It was rather well-received.  After the assembly, there were students really looking forward to experiencing this rare celestial phenomenon—some were enquiring about the solar viewer, while some were excited by how dark the sky would get.  Teachers on the other hand showed their appreciation—one was happy to learn about new terms (umbra and penumbra); one was telling me her sister currently works at the Singapore Observatory; and the other one was asking where to get 40 solar viewers for her class.

It was quite a mad morning on 09 March.  I was initially thinking of just streaming the live-feed from Mr Alfred Tan’s telescope in the canteen, hopefully that would catch the attention of some passers-by.  I did not quite foresee the huge interest thereafter myself.  When news was spread that the area outside staff room was best for witnessing the solar eclipse, throngs of students and teachers gathered and patiently queued up to pass around two solar viewers.  Many teachers sacrificed their lessons to bring students (and of course themselves) for the solar viewing experience.  It was quite heartening when a number of cleaner aunties and uncles also came around to borrow the (two) solar viewers.

Observing the eagerness in them to view this rare event, I was very glad that I did my small part in raising awareness in school about the science around them.  I was quite sure that the teachers and students who had witnessed the eclipse first-hand would read the front page of The Straits Times with a unique feeling.  For myself, I did manage to catch a few glimpses of the Sun and the Moon that was blocking it— it was my first ever view, and I must say the sight was truly beautiful.

It would have been a more successful event if the decision to conduct the programme was made earlier, more preparation was done and more colleagues could participate during the preparation stage.  I would take that as a valuable lesson that I obtain from this experience.  Nevertheless, I am proud that I have done something good that I would not have imagined doing, before enrolling in this Science Communication MSC course.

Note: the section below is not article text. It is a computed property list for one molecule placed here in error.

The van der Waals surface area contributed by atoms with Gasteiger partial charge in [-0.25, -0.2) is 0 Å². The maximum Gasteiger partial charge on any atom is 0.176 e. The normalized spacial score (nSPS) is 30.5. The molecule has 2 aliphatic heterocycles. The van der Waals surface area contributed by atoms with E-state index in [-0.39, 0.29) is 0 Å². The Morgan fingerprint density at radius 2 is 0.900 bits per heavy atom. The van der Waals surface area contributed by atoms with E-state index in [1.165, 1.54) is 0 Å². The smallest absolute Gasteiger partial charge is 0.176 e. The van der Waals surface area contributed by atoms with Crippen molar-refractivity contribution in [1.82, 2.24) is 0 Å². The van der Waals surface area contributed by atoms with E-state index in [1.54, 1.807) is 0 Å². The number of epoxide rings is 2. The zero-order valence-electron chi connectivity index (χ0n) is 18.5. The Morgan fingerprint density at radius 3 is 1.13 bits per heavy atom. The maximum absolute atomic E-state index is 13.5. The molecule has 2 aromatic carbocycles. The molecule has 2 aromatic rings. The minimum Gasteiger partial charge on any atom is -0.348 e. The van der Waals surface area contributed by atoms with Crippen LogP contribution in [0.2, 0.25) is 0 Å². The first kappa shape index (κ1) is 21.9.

# Mr Alfred Tan is currently a vice-principal at Paya Lebar Methodist Girls’ School (Secondary).  He has vast experience and deep passion in the solar viewing as well as the processing of solar images.

 

Some photos taken in my school on 09 March 2016


IMG20160309075851
Significant portion of the Sun was blocked by the Moon.  The photo shows some dark lines (called the filaments) on the Sun’s surface, which were the regions where hot arcs of plasma (electrified gas) flew in the Sun’s atmosphere.  These electrified gases were not as hot as the Sun’s surface behind them, hence appeared to look darker.

(09 March 2016, 0758 hrs, live-streaming in school canteen)

 

IMG20160309073005 - Copy

Students standing straight, ready for the National Anthem,
while the live feed of solar eclipse was shown real-time on screen
(09 March 2016, 0730 hrs, school canteen)

IMG20160309090026

A snapshot of the blocked Sun using a solar viewer
to protect my handphone camera
(09 March 2016, 0900 hrs)

IMG20160309090246

Bright spots on the wall were sunlight travelling through spaces
between tree leaves.  These spots had the shape of a crescent,
which was actually the shape of the unblocked part of the Sun.
(09 March 2016, 0902 hrs, outside school admin building)